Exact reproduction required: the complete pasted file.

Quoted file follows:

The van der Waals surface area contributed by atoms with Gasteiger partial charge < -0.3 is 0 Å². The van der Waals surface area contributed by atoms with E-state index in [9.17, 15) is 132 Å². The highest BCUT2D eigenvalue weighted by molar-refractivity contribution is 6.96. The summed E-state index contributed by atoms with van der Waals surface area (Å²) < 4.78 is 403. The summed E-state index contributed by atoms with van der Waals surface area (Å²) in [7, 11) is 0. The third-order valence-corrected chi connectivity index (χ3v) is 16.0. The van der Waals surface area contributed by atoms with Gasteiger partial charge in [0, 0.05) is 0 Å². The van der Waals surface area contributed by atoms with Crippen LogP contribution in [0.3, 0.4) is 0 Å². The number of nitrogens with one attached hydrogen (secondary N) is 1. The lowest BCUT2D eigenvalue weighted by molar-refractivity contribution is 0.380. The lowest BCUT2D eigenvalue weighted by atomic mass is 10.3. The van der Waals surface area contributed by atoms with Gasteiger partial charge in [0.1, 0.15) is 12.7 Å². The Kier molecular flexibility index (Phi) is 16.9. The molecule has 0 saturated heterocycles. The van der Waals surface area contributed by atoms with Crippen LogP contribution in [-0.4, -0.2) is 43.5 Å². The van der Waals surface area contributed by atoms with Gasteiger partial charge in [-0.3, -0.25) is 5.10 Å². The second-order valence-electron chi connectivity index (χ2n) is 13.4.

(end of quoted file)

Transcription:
The van der Waals surface area contributed by atoms with Gasteiger partial charge < -0.3 is 0 Å². The van der Waals surface area contributed by atoms with E-state index in [9.17, 15) is 132 Å². The highest BCUT2D eigenvalue weighted by molar-refractivity contribution is 6.96. The summed E-state index contributed by atoms with van der Waals surface area (Å²) < 4.78 is 403. The summed E-state index contributed by atoms with van der Waals surface area (Å²) in [7, 11) is 0. The third-order valence-corrected chi connectivity index (χ3v) is 16.0. The van der Waals surface area contributed by atoms with Gasteiger partial charge in [0, 0.05) is 0 Å². The van der Waals surface area contributed by atoms with Crippen LogP contribution in [0.3, 0.4) is 0 Å². The number of nitrogens with one attached hydrogen (secondary N) is 1. The lowest BCUT2D eigenvalue weighted by molar-refractivity contribution is 0.380. The lowest BCUT2D eigenvalue weighted by atomic mass is 10.3. The van der Waals surface area contributed by atoms with Gasteiger partial charge in [0.1, 0.15) is 12.7 Å². The Kier molecular flexibility index (Phi) is 16.9. The molecule has 0 saturated heterocycles. The van der Waals surface area contributed by atoms with Crippen LogP contribution in [-0.4, -0.2) is 43.5 Å². The van der Waals surface area contributed by atoms with Gasteiger partial charge in [-0.3, -0.25) is 5.10 Å². The second-order valence-electron chi connectivity index (χ2n) is 13.4.